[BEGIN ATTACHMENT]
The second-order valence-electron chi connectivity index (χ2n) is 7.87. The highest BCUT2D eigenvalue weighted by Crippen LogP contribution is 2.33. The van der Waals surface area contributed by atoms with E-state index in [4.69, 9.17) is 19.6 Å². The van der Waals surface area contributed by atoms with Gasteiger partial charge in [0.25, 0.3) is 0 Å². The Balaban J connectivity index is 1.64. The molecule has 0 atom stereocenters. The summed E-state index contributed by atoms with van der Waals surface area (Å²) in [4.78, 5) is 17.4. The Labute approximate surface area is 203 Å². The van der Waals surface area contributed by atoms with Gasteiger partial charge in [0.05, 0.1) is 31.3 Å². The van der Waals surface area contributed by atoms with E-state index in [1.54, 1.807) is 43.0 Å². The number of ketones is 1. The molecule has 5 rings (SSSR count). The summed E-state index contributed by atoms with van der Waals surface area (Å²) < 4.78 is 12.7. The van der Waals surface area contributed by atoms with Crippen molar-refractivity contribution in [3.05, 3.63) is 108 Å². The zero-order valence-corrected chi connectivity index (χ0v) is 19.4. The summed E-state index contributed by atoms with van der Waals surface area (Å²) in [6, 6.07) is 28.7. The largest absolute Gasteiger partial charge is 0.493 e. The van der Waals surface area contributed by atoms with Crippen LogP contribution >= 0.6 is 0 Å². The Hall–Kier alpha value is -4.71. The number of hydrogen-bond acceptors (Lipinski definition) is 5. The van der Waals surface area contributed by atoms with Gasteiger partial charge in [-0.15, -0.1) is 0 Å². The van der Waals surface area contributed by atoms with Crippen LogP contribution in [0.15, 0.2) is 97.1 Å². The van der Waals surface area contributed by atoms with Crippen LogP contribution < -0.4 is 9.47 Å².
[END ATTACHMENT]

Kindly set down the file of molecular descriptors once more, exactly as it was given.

The second-order valence-electron chi connectivity index (χ2n) is 7.87. The highest BCUT2D eigenvalue weighted by Crippen LogP contribution is 2.33. The van der Waals surface area contributed by atoms with E-state index in [4.69, 9.17) is 19.6 Å². The van der Waals surface area contributed by atoms with Gasteiger partial charge in [0.25, 0.3) is 0 Å². The Balaban J connectivity index is 1.64. The molecule has 0 atom stereocenters. The summed E-state index contributed by atoms with van der Waals surface area (Å²) in [4.78, 5) is 17.4. The Labute approximate surface area is 203 Å². The van der Waals surface area contributed by atoms with Gasteiger partial charge in [0.05, 0.1) is 31.3 Å². The van der Waals surface area contributed by atoms with E-state index in [1.54, 1.807) is 43.0 Å². The number of ketones is 1. The molecule has 5 rings (SSSR count). The summed E-state index contributed by atoms with van der Waals surface area (Å²) < 4.78 is 12.7. The van der Waals surface area contributed by atoms with Crippen molar-refractivity contribution in [3.05, 3.63) is 108 Å². The zero-order valence-corrected chi connectivity index (χ0v) is 19.4. The summed E-state index contributed by atoms with van der Waals surface area (Å²) in [6, 6.07) is 28.7. The largest absolute Gasteiger partial charge is 0.493 e. The van der Waals surface area contributed by atoms with Crippen LogP contribution >= 0.6 is 0 Å². The Hall–Kier alpha value is -4.71. The number of hydrogen-bond acceptors (Lipinski definition) is 5. The van der Waals surface area contributed by atoms with Gasteiger partial charge in [-0.15, -0.1) is 0 Å². The van der Waals surface area contributed by atoms with Crippen LogP contribution in [0.15, 0.2) is 97.1 Å². The van der Waals surface area contributed by atoms with Crippen LogP contribution < -0.4 is 9.47 Å².